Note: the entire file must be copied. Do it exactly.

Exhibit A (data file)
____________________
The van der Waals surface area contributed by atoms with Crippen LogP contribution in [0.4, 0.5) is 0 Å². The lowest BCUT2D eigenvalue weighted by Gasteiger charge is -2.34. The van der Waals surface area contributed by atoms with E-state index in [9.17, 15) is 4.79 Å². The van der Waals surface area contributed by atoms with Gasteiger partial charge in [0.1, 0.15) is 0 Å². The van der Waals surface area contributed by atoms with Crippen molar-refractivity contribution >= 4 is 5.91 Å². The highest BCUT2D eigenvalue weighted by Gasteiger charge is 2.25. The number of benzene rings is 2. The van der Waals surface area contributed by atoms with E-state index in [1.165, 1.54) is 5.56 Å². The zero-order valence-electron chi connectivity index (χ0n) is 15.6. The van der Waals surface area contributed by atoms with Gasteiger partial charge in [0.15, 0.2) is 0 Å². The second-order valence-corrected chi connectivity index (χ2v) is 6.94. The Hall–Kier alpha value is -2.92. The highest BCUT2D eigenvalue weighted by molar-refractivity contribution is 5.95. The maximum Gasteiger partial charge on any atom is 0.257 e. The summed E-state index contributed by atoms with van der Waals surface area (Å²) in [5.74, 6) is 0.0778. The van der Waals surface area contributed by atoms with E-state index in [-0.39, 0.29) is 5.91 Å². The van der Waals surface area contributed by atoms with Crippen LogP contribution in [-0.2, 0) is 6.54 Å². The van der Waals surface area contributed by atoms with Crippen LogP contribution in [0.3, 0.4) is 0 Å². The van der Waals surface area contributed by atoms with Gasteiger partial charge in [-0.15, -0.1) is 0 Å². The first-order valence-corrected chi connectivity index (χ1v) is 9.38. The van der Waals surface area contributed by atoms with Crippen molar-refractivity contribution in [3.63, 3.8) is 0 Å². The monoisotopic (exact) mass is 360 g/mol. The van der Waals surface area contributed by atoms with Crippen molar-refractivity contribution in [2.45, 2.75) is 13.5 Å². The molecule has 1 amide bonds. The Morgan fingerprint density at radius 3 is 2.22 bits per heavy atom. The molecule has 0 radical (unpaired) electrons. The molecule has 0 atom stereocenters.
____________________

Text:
The van der Waals surface area contributed by atoms with Crippen LogP contribution in [0.4, 0.5) is 0 Å². The lowest BCUT2D eigenvalue weighted by Gasteiger charge is -2.34. The van der Waals surface area contributed by atoms with E-state index in [9.17, 15) is 4.79 Å². The van der Waals surface area contributed by atoms with Gasteiger partial charge in [0.1, 0.15) is 0 Å². The van der Waals surface area contributed by atoms with Crippen molar-refractivity contribution >= 4 is 5.91 Å². The highest BCUT2D eigenvalue weighted by Gasteiger charge is 2.25. The number of benzene rings is 2. The van der Waals surface area contributed by atoms with E-state index in [1.165, 1.54) is 5.56 Å². The zero-order valence-electron chi connectivity index (χ0n) is 15.6. The van der Waals surface area contributed by atoms with Gasteiger partial charge in [0.15, 0.2) is 0 Å². The second-order valence-corrected chi connectivity index (χ2v) is 6.94. The Hall–Kier alpha value is -2.92. The highest BCUT2D eigenvalue weighted by molar-refractivity contribution is 5.95. The maximum Gasteiger partial charge on any atom is 0.257 e. The summed E-state index contributed by atoms with van der Waals surface area (Å²) in [5.74, 6) is 0.0778. The van der Waals surface area contributed by atoms with E-state index in [-0.39, 0.29) is 5.91 Å². The van der Waals surface area contributed by atoms with Crippen LogP contribution in [-0.2, 0) is 6.54 Å². The van der Waals surface area contributed by atoms with Crippen LogP contribution in [0.3, 0.4) is 0 Å². The van der Waals surface area contributed by atoms with Gasteiger partial charge in [-0.15, -0.1) is 0 Å². The first-order valence-corrected chi connectivity index (χ1v) is 9.38. The van der Waals surface area contributed by atoms with Crippen molar-refractivity contribution in [3.63, 3.8) is 0 Å². The monoisotopic (exact) mass is 360 g/mol. The van der Waals surface area contributed by atoms with Crippen molar-refractivity contribution in [2.45, 2.75) is 13.5 Å². The molecule has 1 amide bonds. The Morgan fingerprint density at radius 3 is 2.22 bits per heavy atom. The molecule has 0 radical (unpaired) electrons. The molecule has 0 atom stereocenters.